Use Your Own Tempo

Kim Anders
Director of Instruction
John Jacobs Golf Schools and Academies Estrella del Mar Golf and Beach Resort
Mazatlan, Sinaloa, Mexico, AZ

More Information

I’ve known Chris for more than 25 years. He’s an accomplished athlete who has been in the Olympics and competed on a national level in one other sport. This is one of the easiest going, light hearted people you could ever meet. He is spontaneous, fast paced, and quite the practical joker. He’s always on the go, to the point that some people have described him as the poster child for Adult Attention Deficit Syndrome.

But, when Chris gets on the golf course he turns into some kind of robot. He stops talking, takes forever to decide what club he’s going to hit, and then stands over the ball so long I want to tap him on the shoulder to wake him up or bring him out of his trance. Then, when he finally does pull the trigger, there is nothing fluid or smooth about his swing. He looks more like some piece of malfunctioning machinery than an accomplished athlete.

So, what is it that makes a person divert so drastically from their normal temperament and personality just because they are about to attack a golf ball? Is it because they watch the Tour players who always appear so serious, therefore they think they must be very serious in order to play well? Or, because we’re not accustomed to concentrating and we really don’t know how to go about doing it?

I’m sorry to say I don’t have the answer for this. What I do know is that about 80% of the golfers I know seem to change personalities when they step on the first tee. And, their golf games all fall considerably short of their potential. The best players I know have the same behavior on the course as off. The quiet people are quiet on the course and the talkative ones can hit a shot without disrupting their conversation.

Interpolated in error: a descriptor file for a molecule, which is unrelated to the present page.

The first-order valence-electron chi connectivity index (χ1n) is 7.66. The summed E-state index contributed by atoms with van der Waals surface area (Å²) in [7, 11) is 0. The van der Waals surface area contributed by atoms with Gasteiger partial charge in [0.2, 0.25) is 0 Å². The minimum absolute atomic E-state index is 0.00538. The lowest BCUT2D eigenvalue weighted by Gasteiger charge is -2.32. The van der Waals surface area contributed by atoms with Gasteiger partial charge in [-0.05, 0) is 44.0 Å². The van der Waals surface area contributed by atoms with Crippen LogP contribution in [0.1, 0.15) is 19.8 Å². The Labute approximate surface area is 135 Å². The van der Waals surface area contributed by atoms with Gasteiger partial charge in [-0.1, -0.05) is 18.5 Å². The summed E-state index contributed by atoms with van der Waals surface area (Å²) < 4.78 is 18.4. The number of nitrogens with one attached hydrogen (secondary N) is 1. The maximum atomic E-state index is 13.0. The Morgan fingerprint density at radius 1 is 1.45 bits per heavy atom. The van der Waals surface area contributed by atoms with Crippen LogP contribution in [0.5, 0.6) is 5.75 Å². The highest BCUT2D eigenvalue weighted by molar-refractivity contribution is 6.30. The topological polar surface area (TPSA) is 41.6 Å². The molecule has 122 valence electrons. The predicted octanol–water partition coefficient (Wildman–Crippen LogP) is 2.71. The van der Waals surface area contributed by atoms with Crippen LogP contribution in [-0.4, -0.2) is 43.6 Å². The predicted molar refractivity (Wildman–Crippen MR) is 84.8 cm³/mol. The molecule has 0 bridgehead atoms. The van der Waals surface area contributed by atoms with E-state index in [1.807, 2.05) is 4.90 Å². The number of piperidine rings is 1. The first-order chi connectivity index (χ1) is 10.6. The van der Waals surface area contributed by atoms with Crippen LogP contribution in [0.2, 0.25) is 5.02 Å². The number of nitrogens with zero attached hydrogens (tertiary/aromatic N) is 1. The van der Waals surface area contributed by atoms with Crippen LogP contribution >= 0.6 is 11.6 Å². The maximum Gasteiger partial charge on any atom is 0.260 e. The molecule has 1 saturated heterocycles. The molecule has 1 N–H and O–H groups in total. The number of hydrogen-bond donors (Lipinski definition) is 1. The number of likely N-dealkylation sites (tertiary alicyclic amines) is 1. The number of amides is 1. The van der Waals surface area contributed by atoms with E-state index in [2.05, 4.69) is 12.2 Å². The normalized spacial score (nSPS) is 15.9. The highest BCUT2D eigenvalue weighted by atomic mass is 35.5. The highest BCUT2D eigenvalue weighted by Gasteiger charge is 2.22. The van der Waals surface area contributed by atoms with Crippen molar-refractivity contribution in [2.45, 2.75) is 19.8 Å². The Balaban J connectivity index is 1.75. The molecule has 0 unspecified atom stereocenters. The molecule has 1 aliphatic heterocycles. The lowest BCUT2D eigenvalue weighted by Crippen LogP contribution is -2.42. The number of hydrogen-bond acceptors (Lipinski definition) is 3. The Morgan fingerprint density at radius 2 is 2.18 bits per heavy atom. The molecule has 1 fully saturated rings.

So, what is your personal tempo? Pay attention to your everyday movements. Do you take short, quick steps or long, gliding strides? Do you speak rapidly or are you more deliberate with your speech? This will tell you a lot about what tempo your golf swing should be. 

I’m 6 feet 4 and have a 36 inch inseam. If I moved my legs as fast as my 5 foot 8 assistant does, it wouldn’t be long before I was a couple of holes ahead of him. I walk slow, I talk slow, and because of my 38 inch sleeve length, I appear to swing slow.

Don’t stray from your normal body rhythm and tempo to try to swing like someone else. It’s OK to emulate a good player’s swing. But, you must continue to use your own tempo – don’t waste your time looking for a new one. You already have YOUR tempo and it’s the best one for you – use it.

If you’re having trouble taking your personal tempo to the golf course, see your golf coach to get your body and tempo working together again.

Kim Anders is Director of Golf at Estrella del Mar Golf & Beach Resort in Mazatlan, Sinaloa, Mexico. You can reach Kim via email at or call 1.888.587.0609, Ext. 3010. Find out more about the golf resort by visiting